As to blind eye knowledge, it is not enough that the defendant merely suspects something to be the case, or that he negligently refrains from making further enquiries. As the House of Lords made clear in Manifest Shipping Company Ltd v Uni-Polaris Shipping Company Ltd [2001] All ER (D) 92 (Jan), the imputation of blind eye knowledge requires two conditions to be satisfied. The first is the existence of a suspicion that certain facts may exist, and the second is a conscious decision to refrain from taking any step to confirm their existence. The existence of the suspicion is to be judged subjectively by reference to the beliefs of the relevant person, and the decision to avoid obtaining confirmation must be deliberate.

Where the conditions for imputation of blind eye knowledge are satisfied, a person is treated for the purposes ofestablishing liability for dishonest assistance as if he had actual knowledge of the relevant facts. The court did not think it follows from this, however, that suspicions which fall short of constituting blind eye knowledge are wholly irrelevant to the question whether an alleged accessory has acted dishonestly. The first stage of the test, as it is now understood, requires the court to ascertain all the relevant facts, including the knowledge and beliefs of the defendant. Even though knowledge, in this context, must now be taken to be confined to actual and blind eye knowledge, there was no reason in principle why a person’s beliefs may not include suspicions which he harbours, but which in and of themselves fall short of constituting blind eye knowledge.

The existence of such suspicions, and the weight (if any) to be attributed to them, are then matters to be taken into account at the objective second stage of the test. Put another way, the existence of a legal technique for imputing constructive knowledge, if certain conditions are satisfied, should not be taken as implicitly restricting the scope of the subjective enquiry into a person’s state of mind and beliefs at the first stage. The state of a person’s mind is in principle a pure question of fact, and suspicions of all types and degrees of probability may form part of it, and thus form part of the overall picture to which the objective standard of dishonesty is to be applied.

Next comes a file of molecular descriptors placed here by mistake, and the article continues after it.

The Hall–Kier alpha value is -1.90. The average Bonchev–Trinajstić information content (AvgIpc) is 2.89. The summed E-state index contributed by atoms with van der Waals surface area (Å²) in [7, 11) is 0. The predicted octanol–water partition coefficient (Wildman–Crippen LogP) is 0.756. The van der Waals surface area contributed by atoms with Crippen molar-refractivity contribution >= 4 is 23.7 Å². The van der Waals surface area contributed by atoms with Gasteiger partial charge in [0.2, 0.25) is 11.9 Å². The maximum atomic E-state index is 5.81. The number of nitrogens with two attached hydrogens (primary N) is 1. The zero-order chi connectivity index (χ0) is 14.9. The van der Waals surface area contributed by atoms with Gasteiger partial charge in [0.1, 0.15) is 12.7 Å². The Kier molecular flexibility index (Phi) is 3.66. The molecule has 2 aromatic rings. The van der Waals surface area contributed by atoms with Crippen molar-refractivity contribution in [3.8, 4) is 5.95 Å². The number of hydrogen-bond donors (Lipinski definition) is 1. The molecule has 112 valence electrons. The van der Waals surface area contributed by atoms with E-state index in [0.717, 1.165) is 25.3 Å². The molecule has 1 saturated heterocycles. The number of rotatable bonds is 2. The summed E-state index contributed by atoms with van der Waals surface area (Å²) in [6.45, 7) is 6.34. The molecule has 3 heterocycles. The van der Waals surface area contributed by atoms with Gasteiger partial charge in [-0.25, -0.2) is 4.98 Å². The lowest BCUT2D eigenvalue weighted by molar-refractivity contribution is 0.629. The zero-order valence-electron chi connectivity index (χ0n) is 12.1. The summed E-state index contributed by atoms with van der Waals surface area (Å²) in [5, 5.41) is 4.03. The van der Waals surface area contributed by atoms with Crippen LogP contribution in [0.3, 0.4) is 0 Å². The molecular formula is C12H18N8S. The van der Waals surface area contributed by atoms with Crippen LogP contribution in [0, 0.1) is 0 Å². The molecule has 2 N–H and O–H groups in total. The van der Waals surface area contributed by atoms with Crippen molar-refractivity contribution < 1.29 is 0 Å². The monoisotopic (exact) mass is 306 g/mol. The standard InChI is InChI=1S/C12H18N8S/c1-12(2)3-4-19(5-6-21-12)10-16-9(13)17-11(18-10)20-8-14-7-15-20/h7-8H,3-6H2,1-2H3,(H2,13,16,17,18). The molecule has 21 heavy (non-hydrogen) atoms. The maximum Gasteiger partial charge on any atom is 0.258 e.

The court noted the contrast between the judge’s findings in relation to Mr Meduri (another partner in Notable and a defendant to the claim but who the judge considered not to have been dishonest) and his findings in relation to Mr Landman, namely that:

  • he was quite sure that Mr Landman had not been frank with the court about what was happening and what was discussed in the relevant period
  • however, the judge’s suspicions as to the possibilities which there might have been during that period for Mr Landman to find out about the source of the €100m were simply not enough for him to make a finding on the balance of probabilities that Mr Landman knew that the money did not belong to Larn
  • the judge felt compelled to make the same finding that he had regarding Mr Meduri, namely that Mr Landman believed the loan agreement to be ‘simply a paper transaction between connected companies to allow Larn to have the use of the money in the UK in a way which was tax efficient’
  • the judge found assessing blind eye knowledge regarding Mr Landman to be difficult given Mr Landman’s apparent propensity for dishonesty. He also noted that Mr Landman had his own doubts about the underlying fraudster, Mr Nobre, that Notable via Mr Meduri and another had asked some questions about the source of the money. Mr Landman had ultimately allowed them to conduct such enquiries and that despite Mr Landman apparently persistently lying at the trial, and having been found to be dishonest in relation to certain authorisations of payments, he was not persuaded those factors would justify a conclusion on the balance of probabilities that Mr Landman had blind eye knowledge that the money was not beneficially owned by Larn or that Larn was not entitled to use it

The Court of Appeal considered there was a basis to distinguish between Mr Meduri and Mr Landman, namely that the latter had (indirectly) received a £170,000 bribe and that a corrupt payment of that sort could not have formed part of a legitimate tax planning strategy. The Court of Appeal also noted that Mr Landman had concealed the bribe from Notable (and others), a point not dealt with by Morgan J, which concealment facilitated the transaction proceeding (as it would not have done had others known of the bribe).